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Premium 3D Analysis of Primate Neck Anatomy using Contrast‐Enhanced CT Imaging, Fascicle‐Tracking Algorithms, and Muscle Mechanics
McGechie Faye,
Sullivan Samuel,
Middleton Kevin M,
Holliday Casey M,
Nalley Thierra K,
GriderPotter Neysa,
Ward Carol V
Publication year2019
Publication title
the faseb journal
Resource typeJournals
PublisherThe Federation of American Societies for Experimental Biology
The functional anatomy of the neck is a major component of an animal's postural and locomotor repertoire, yet remains poorly understood in part due to the anatomical complexity of the cervical musculoskeletal system. Here we use a new methodology to visualize and quantify aspects of muscle architecture, as well as to explore 3D muscle mechanics of the head and neck of a Philippine tarsier ( Carlito syrichta ). First, the specimen was contrast stained and microCT‐scanned (0.043mm 3 voxels). From these data, individual neck muscles were segmented using Avizo software. We tracked individual muscle fascicles based on grayscale values and fascicle diameter in Avizo Xfiber. Outputs from Xfiber (fascicle length, pennation angle, and muscle volume) were used to calculate estimates of physiological cross‐sectional area (PCSA) in the intrinsic epaxial neck muscles. We combined PCSA values with resultant muscle force vectors to estimate muscle moments about joints for flexion, extension, lateral flexion and rotation about each cervical intervertebral joint. Results demonstrate that the moment arms for muscles used in head and neck rotation like obliquus capitis inferior are larger in the tarsier relative to body size when compared to humans. This implies that an increase in rotational movements in this species is accomplished by modifying lines of action instead of increasing muscle force. This workflow provides a more comprehensive characterization of musculoskeletal functional capacity in a complex system. Not only does it provide novel insight into the neck of this unusual primate, but provides the basis to compare primates with different positional behaviors. This abstract is from the Experimental Biology 2019 Meeting. There is no full text article associated with this abstract published in The FASEB Journal .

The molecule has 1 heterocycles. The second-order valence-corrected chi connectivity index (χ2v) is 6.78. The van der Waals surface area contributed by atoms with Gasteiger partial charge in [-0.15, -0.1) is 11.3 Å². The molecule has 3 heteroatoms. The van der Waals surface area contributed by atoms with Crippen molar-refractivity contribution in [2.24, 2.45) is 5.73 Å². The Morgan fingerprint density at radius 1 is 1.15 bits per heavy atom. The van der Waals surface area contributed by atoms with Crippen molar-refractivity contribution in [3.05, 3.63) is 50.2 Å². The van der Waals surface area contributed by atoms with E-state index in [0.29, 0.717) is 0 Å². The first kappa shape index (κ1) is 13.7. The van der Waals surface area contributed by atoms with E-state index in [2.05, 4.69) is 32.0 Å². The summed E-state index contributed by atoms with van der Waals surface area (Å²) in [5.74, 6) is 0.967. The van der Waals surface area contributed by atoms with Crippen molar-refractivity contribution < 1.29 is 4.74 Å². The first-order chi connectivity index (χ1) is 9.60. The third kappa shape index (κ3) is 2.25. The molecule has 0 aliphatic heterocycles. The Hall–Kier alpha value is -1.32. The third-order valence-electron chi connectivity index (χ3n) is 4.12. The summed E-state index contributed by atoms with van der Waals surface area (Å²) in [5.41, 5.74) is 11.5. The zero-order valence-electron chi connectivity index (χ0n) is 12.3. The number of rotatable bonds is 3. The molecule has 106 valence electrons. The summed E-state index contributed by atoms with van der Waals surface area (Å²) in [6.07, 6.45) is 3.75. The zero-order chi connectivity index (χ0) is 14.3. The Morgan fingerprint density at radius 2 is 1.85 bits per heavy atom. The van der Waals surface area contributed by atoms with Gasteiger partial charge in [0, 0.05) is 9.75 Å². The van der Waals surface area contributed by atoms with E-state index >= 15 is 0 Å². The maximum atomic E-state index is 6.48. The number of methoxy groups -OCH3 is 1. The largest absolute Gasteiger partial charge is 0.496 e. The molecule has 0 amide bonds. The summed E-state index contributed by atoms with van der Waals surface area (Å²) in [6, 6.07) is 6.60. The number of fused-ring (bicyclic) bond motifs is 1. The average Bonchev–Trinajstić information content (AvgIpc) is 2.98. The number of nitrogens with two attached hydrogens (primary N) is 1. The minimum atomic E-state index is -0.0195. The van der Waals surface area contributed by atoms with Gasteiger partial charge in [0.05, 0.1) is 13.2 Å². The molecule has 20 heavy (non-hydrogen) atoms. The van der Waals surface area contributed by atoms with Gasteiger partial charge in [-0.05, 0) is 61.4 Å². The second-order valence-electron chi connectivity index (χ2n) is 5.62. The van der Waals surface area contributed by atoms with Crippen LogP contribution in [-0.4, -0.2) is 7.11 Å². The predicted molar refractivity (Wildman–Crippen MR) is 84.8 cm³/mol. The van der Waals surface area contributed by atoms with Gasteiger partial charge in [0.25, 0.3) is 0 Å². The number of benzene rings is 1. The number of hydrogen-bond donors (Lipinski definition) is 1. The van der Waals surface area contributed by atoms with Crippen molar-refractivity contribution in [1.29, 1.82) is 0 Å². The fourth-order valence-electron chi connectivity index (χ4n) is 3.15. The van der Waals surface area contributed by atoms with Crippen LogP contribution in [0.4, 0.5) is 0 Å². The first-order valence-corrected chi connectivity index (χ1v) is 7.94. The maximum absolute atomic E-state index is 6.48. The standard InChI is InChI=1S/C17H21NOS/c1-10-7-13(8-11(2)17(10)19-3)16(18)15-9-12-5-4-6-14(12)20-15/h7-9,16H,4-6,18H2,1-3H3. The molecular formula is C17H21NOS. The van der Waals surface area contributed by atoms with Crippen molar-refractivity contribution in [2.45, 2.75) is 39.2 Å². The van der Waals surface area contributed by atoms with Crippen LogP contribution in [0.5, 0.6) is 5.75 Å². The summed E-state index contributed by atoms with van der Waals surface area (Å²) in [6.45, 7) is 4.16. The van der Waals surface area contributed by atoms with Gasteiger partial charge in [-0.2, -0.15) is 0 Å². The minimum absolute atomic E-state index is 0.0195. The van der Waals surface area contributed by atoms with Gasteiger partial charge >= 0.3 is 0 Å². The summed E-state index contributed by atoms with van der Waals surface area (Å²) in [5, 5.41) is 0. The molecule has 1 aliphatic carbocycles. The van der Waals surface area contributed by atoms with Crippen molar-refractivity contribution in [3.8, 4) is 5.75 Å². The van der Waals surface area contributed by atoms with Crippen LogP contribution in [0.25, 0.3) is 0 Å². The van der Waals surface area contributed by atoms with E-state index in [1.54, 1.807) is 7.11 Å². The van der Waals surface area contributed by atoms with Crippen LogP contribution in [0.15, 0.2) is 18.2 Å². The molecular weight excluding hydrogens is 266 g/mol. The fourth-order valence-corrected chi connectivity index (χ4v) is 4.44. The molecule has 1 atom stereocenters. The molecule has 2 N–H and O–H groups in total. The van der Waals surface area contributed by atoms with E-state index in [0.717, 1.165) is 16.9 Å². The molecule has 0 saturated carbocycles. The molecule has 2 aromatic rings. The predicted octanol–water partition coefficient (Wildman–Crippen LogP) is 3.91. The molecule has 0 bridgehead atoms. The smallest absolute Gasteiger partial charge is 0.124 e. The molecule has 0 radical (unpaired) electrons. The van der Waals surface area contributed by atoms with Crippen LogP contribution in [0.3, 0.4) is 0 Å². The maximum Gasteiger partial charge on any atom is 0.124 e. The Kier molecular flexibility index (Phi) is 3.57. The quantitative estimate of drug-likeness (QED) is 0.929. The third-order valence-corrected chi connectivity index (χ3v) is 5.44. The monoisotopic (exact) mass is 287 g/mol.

Subject(s)anatomy , artificial intelligence , biology , computer science , fascicle , muscle architecture , voxel
SCImago Journal Rank1.709

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